The sheer variety of experiences and tourist attractions in Massachusetts will astonish you. Throughout the state, you can visit the homes and studios of some of America’s most beloved writers and artists. But the places to visit in Massachusetts are not all about culture and history. Take a stroll through the white sands of Cape Cod and Martha’s Vineyard, or glide through the ski trails of the rolling Berkshires. No matter what you do, you will be sure to have tons of fun. If you are traveling to Massachusetts for your next assignment, take a look at these hand-picked attractions to visit!
The city of Boston, otherwise known as the, “The Hub” has something for everybody. What can’t you find here? You can find tons of compelling artwork, ethnic neighborhoods, collectibles, modern architecture, black history, music, the Revolution, bookstores, boats, brownstones, boutiques- you name it, Boston has it.
2. Cape Cod
Connecting into the Atlantic south of Boston, Cape Cod is considered to be the “summer playground” of Massachusetts. Cape Cod has miles and miles of white-sand beaches and beautiful towns loaded up with vacation spots and entertainment. The Cape offers cruises on sailboats, fishing, kayaking, swimming, and trails for cycling and walking. You can birdwatch near the salt marshes, or go whale watching at Stellwagen Banks.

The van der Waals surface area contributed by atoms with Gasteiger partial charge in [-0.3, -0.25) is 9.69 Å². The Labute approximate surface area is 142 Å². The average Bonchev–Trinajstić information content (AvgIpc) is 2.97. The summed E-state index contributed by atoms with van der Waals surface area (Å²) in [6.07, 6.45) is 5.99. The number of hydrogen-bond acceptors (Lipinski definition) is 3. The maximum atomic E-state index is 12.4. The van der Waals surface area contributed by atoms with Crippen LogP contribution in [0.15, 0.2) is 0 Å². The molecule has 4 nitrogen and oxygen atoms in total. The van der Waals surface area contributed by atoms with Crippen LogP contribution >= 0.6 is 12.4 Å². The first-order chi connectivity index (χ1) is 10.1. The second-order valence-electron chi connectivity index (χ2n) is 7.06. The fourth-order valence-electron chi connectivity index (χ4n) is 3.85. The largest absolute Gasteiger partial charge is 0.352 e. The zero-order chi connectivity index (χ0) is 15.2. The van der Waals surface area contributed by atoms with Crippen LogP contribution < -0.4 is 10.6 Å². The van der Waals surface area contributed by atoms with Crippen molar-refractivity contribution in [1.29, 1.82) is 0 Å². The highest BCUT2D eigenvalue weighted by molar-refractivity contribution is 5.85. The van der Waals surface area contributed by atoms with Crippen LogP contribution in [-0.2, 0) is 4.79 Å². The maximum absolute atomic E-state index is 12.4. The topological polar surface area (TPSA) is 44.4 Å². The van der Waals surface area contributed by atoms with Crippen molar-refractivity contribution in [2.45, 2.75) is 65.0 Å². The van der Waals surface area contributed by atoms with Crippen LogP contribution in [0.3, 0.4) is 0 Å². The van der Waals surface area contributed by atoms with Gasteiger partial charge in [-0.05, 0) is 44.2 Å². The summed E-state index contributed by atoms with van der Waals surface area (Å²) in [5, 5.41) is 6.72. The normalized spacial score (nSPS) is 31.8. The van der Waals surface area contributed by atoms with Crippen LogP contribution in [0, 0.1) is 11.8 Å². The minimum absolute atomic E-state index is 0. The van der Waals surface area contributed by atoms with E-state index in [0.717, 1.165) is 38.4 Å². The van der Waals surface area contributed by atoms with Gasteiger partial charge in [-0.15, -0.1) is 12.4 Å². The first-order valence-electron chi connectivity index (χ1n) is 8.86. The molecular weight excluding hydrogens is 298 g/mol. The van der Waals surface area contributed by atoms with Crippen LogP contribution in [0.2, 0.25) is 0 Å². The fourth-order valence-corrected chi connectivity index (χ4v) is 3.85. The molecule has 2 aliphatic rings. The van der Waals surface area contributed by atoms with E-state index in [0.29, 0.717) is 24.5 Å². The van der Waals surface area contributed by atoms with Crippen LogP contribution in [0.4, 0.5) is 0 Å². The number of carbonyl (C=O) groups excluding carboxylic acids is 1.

3. Nantucket & Martha’s Vineyard
Easy to reach by ship, Nantucket and Martha’s Vineyard offer sandy sea shores and the casual movement of island life. Nantucket is a 15-mile-long island just 30 miles south of Cape Cod.
Martha’s Vineyard, just five miles from Cape Cod, can be one of the most relaxing places in Massachusetts. Its delicate scenes are canvassed in homesteads and villages, each with its own unique setting. Oak Bluffs is a town you can visit that preserves lines of minimal nineteenth century “gingerbread” bungalows, constructed when it was a Methodist Camp gathering site; don’t miss the memorable carousel, the Flying Horses Carousel!
4. Salem & Cape Ann
North of Boston, Cape Ann is known for their aesthetic fishing harbor at Rockport, and the working port of Gloucester. Up to date explorers come here for its wonderful and unpopulated sea shores, its flourishing craftsmanship provinces, and the ideal little villages of antique-filled historic homes.
Salem was the center of the China Trade, and used to be one of the significant ports on the East Coast. The roads today are surrounded by dignified homes owned by ship captains and merchants. It has abstract associations as the origin and home of Nathaniel Hawthorne, and the additional memorable allure of the infamous Salem Witch Trials-a bleak history that Salem has transformed into a few vacation destinations.
Travelers, otherwise known as the pilgrims, escaped strict oppression in Britain, showing up in Plymouth in 1620 on board the Mayflower, building up the principal perpetual European settlement in the north. Plymouth Rock marks where the Pilgrims initially landed. You can encounter a re-production of their town, inhabited by costumed mediators who play the parts of authentic Pilgrims at Plimoth Plantation, and find out about the life of Native Americans who invited them at Hobbamock’s Homesite.